Eventually Amy asked Emma to go play with her at her house. Looking into the mirror that hung on the back of the coat closet door, seeing Amy’s house so bright in the summer sun, Emma felt a chill go through her. “There’s something bad in that house and I don’t want to go in there,” she thought to herself. Instead of saying this to Amy, she told her newfound friend that she would get in trouble if she went to someone’s house without permission. Amy seemed to accept this excuse, but something, flickered in her deep green eyes, when she nodded her understanding. Emma felt a knot of fear coil in her stomach when she saw the change, in her friends’ eyes.
Amy didn’t stop asking for Emma to visit her every day for the rest of the week. With each declined offer, Emma felt something change, within her friend. It felt as if the heat of the day’s sunlight had been sucked from the world when she saw that flicker, in those emerald colored eyes. After Amy asked on the sixth day, and Emma declined yet again, Amy stood up and said “Fine. Then you can play all by yourself.” Emma felt a deep sadness as she watched Amy climb through the mirror and walk to her house. When Amy reached the door, she looked back at Emma coldly, and the mirror only reflected Emma, once again. Emma stared at herself for over an hour, before the tinkle of her grandmother’s bell forced her to leave the room.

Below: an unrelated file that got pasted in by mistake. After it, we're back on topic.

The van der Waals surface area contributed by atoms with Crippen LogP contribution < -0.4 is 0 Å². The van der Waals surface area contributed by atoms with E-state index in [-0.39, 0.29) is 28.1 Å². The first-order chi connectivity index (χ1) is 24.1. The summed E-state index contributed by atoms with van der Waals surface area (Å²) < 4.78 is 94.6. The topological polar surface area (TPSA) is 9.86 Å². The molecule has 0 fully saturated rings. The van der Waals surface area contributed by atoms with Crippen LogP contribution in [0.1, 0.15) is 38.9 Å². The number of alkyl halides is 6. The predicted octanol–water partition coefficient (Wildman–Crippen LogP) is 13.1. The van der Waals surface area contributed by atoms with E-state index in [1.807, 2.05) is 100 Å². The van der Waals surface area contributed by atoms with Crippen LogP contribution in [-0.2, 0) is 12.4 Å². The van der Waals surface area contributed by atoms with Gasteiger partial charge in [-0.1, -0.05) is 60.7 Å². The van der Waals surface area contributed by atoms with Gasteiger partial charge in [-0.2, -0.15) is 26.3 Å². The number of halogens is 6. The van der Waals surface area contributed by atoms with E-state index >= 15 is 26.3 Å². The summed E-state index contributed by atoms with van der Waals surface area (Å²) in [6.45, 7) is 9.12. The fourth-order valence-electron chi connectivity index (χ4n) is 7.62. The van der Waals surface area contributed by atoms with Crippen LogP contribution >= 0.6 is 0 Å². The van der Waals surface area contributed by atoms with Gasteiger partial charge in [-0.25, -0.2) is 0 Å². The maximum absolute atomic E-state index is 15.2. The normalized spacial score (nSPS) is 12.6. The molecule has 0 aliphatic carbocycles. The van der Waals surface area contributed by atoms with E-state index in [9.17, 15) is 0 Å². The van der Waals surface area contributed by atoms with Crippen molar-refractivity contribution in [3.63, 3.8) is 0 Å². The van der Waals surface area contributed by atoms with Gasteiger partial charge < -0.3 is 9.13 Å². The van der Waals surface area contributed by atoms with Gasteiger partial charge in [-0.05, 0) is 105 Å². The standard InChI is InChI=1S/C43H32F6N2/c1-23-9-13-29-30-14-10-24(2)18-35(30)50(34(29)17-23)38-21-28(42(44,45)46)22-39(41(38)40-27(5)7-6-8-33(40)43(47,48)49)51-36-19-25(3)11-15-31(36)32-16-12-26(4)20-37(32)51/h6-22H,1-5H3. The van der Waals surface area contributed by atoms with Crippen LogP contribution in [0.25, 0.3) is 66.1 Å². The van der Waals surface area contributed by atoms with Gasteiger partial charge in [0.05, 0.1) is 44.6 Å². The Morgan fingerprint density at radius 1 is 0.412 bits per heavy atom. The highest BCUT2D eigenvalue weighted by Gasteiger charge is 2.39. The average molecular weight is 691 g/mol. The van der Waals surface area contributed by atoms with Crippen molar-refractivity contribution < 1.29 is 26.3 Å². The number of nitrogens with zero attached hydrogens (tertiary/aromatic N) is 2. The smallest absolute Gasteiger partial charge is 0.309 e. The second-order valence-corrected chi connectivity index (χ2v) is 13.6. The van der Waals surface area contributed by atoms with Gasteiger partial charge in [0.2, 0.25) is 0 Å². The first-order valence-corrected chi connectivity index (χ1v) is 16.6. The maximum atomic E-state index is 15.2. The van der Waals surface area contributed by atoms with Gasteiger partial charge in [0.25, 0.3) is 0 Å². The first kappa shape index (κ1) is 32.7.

Amy didn’t come back the next day. Or the next. Or even the one after that. After having had a friend for so many weeks, Emma felt more alone than she ever had before. She would sit in front of the mirror for hours, waiting for a flicker, a sign, forgiveness. On the fourth day her dad made her help him work on one of the many cars that littered the yard. She handed him tools and parts, got him a cold beer when he finished the previous one. Finally, he got tired of her unending questions about the cars, the parts, his job, nature, and anything else that crossed her young mind, and yelled at her to get out of his way and to go play somewhere else.